So, Indianapolis. I think the best way to explain is this: Indianapolis was my attempt to be a turn-faucet.
(Note: I have no idea if these are actually referred to turn-faucets and push-faucets, but that’s what I’m calling them, okay?)
On one hand, you have turn-faucets. They offer a wide range of control. Temperature, volume, duration. With a turn-faucet, you can decide all of those factors and more. Turn-faucets are versatile and accommodating.
(Although the one in that picture is not particularly stylish.)
(But it IS the kind we have in our condo.)
On the other hand, you have push-faucets. One press does it all, and one press is all it does. You get about twenty seconds of water that you can only hope is neither frigid nor searing. (Usually it’s frigid.) Push-faucets are easy but limited.
You can see where this is going, right?
Some writers trickle out a few words one day, then pour whole chapters the next. Other writers produce a steady stream of paragraphs each time they sit down to work. The question was, which kind of writer was I going to be?
Now, I can type (conservatively) 60 words per minute, which means I should be able to write 3,600 words per hour. And yet, when I have to craft those words into sentences, shape them into story, my rate goes waaaay down.
Maybe it’s because I sit facing a wall.* Or because I work at home instead of going out to coffee shops and libraries. Or because I use Scrivener. Or Chrome. Or a Mac. Or…
Yeah, I know.
Anyway, back in October when I was getting really frustrated about my progress (or lack thereof), the We Heart YA girls suggested I go on a writing retreat. To eliminate distractions. To get rid of any and all (stupid) excuses. To make the final push and Finnish my book.
Or as I saw it: To prove once and for all that I could be a turn-faucet.
As Barney Stinson would say: Challenge accepted.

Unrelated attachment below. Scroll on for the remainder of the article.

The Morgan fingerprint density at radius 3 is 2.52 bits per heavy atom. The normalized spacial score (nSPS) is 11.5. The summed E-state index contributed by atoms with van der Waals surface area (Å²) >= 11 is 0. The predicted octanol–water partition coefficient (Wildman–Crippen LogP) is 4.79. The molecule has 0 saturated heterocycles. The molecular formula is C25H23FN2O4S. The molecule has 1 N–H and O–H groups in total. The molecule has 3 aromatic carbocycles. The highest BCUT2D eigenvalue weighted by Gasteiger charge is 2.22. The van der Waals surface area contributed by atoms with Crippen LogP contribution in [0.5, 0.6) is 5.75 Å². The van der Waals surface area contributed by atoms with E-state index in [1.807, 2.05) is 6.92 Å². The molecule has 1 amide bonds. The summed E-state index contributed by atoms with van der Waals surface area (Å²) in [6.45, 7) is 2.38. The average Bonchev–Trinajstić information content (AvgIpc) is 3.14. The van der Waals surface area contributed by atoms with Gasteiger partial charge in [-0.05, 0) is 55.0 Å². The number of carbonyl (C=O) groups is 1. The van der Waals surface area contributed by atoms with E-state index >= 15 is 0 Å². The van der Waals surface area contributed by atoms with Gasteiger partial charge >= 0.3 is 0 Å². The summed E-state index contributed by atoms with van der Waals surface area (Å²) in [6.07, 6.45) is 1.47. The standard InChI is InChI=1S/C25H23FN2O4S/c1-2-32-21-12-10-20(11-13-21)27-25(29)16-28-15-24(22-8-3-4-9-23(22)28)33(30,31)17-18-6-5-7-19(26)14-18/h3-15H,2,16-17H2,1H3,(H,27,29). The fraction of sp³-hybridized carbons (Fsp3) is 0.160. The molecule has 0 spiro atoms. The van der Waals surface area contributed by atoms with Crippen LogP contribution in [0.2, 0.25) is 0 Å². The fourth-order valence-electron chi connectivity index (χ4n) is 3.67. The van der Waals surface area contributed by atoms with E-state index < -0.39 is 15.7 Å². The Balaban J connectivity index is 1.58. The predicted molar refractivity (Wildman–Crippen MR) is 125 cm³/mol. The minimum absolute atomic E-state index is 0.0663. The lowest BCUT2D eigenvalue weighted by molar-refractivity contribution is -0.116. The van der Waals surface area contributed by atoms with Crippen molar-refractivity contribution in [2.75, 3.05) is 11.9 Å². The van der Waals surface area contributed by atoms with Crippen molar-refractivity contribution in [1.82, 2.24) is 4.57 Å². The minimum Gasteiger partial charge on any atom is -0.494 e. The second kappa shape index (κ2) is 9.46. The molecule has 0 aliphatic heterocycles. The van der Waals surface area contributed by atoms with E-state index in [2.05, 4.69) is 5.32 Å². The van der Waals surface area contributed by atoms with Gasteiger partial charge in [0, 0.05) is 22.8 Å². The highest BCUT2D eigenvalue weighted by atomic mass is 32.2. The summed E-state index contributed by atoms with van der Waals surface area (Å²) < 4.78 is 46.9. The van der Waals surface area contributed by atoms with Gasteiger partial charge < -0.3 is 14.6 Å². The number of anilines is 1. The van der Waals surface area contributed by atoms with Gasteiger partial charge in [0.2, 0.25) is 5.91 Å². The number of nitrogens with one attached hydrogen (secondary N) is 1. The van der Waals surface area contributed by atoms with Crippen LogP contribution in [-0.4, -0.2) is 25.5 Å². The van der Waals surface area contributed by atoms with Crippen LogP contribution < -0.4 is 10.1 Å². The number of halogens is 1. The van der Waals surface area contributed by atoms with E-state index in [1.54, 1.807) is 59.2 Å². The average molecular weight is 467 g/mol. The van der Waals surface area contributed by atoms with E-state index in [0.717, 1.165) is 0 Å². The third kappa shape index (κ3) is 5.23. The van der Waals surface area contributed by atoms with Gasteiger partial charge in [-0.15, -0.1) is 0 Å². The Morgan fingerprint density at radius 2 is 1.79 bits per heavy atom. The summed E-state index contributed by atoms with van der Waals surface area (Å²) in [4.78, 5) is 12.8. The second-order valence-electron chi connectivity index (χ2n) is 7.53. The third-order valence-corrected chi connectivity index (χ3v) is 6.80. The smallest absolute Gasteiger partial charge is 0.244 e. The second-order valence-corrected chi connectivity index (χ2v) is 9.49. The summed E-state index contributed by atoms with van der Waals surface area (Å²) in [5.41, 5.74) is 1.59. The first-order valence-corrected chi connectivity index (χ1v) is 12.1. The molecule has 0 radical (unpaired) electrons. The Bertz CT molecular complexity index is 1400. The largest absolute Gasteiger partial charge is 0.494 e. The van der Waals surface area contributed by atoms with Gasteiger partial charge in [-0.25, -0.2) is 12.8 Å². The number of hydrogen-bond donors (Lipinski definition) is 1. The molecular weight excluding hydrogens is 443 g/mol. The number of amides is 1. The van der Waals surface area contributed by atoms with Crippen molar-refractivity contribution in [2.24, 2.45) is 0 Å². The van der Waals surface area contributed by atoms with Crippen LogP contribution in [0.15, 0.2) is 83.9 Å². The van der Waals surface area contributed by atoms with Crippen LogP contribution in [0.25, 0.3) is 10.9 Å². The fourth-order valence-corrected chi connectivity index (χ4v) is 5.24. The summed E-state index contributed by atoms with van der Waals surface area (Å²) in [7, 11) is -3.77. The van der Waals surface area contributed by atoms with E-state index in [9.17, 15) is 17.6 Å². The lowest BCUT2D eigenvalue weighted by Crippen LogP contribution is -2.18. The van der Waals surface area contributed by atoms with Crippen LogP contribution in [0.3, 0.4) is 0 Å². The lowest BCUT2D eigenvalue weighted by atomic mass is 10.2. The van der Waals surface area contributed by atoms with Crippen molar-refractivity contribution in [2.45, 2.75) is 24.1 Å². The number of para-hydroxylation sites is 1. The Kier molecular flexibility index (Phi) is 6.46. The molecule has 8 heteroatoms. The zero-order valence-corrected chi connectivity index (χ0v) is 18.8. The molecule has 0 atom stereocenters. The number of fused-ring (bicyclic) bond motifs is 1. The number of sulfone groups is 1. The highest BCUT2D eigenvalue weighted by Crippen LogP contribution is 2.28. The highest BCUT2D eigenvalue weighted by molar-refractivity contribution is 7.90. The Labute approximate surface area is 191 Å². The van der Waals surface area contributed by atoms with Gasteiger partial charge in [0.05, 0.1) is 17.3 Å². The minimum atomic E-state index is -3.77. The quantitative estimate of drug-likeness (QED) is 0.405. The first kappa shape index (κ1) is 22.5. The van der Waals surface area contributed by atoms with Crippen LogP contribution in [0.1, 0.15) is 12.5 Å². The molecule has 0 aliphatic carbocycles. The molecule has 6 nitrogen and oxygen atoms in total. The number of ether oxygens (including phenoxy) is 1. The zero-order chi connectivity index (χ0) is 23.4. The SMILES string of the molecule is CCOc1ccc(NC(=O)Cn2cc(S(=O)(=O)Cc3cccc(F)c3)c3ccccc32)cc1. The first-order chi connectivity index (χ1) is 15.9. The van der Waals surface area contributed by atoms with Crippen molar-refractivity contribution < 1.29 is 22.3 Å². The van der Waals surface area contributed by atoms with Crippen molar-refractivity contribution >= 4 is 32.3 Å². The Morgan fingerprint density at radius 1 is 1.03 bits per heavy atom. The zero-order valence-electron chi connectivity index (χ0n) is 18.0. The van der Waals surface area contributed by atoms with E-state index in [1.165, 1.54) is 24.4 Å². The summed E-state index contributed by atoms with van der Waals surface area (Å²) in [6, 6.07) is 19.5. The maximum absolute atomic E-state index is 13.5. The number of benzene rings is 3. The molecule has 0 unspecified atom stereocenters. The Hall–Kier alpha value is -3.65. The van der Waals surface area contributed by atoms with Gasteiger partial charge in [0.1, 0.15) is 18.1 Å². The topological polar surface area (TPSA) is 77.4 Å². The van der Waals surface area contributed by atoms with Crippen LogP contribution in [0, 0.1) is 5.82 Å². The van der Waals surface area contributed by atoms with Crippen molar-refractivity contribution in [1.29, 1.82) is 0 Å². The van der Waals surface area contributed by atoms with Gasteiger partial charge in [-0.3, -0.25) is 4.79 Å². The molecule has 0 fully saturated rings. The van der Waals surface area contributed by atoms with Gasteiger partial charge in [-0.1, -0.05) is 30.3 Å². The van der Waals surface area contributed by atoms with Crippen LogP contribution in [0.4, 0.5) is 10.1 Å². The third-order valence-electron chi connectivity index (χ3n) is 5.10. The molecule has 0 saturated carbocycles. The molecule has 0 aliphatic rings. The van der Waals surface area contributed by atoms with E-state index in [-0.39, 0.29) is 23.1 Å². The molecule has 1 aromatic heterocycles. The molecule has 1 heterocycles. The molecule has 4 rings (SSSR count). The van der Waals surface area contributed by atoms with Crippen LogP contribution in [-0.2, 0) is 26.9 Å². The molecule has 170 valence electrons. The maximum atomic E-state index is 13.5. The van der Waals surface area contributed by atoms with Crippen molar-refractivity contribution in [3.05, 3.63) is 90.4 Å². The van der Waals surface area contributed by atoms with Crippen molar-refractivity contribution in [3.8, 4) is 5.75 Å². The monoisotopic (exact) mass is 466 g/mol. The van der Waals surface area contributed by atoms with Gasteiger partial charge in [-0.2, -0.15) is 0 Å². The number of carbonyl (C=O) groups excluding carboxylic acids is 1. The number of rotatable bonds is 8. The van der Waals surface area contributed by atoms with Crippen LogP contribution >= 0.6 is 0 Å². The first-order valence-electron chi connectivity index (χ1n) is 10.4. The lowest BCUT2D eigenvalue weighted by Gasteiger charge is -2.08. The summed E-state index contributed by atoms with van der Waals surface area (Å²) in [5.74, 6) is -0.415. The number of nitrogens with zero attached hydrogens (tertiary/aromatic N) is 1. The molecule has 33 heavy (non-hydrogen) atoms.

After doing some research, I settled on Fort Harrison State Park in Indianapolis. It was relatively close and inexpensive, and it seemed like a nice place. (Definitely was.) I went alone, worked furiously from Friday afternoon to Sunday evening, and was really looking forward to blogging about my lovely, triumphant getaway on Monday morning.
But as you all know, I didn’t finish my manuscript that weekend. I didn’t even finish it later that week. No, it took me another 3 months to finish. Why?
Because I am a push-faucet.
For a while, I felt like a failure. The further I got from the weekend, the more it seemed like I was NEVER going to finish. Like I was a fool for thinking I ever could. Then one day, I got SO far away that it didn’t even matter. And that was when I finally had enough emotional distance to realize the truth.
That weekend was a huge success.
(In a way.)
That weekend in Indy taught me that no matter how perfect the circumstances, I really can’t write more than 2 hours at a time, and in those 2 hours, I average about 500-700 words. It doesn’t matter how hard I try, or how bad I want it, I simply am not a turn-faucet. That’s not a tragedy; that’s just a reality. And as long as I accept it, I can make it work for me.
Which is exactly what I’ve been teaching myself to do these past 3 months. But that’s another story for another day.
So whether you’ve got 360º flexibility, or one-push consistency, embrace it. There’s no right or wrong way to get the words out. Water is water.
*Note: I no longer sit facing a wall. But that too is another story for another day.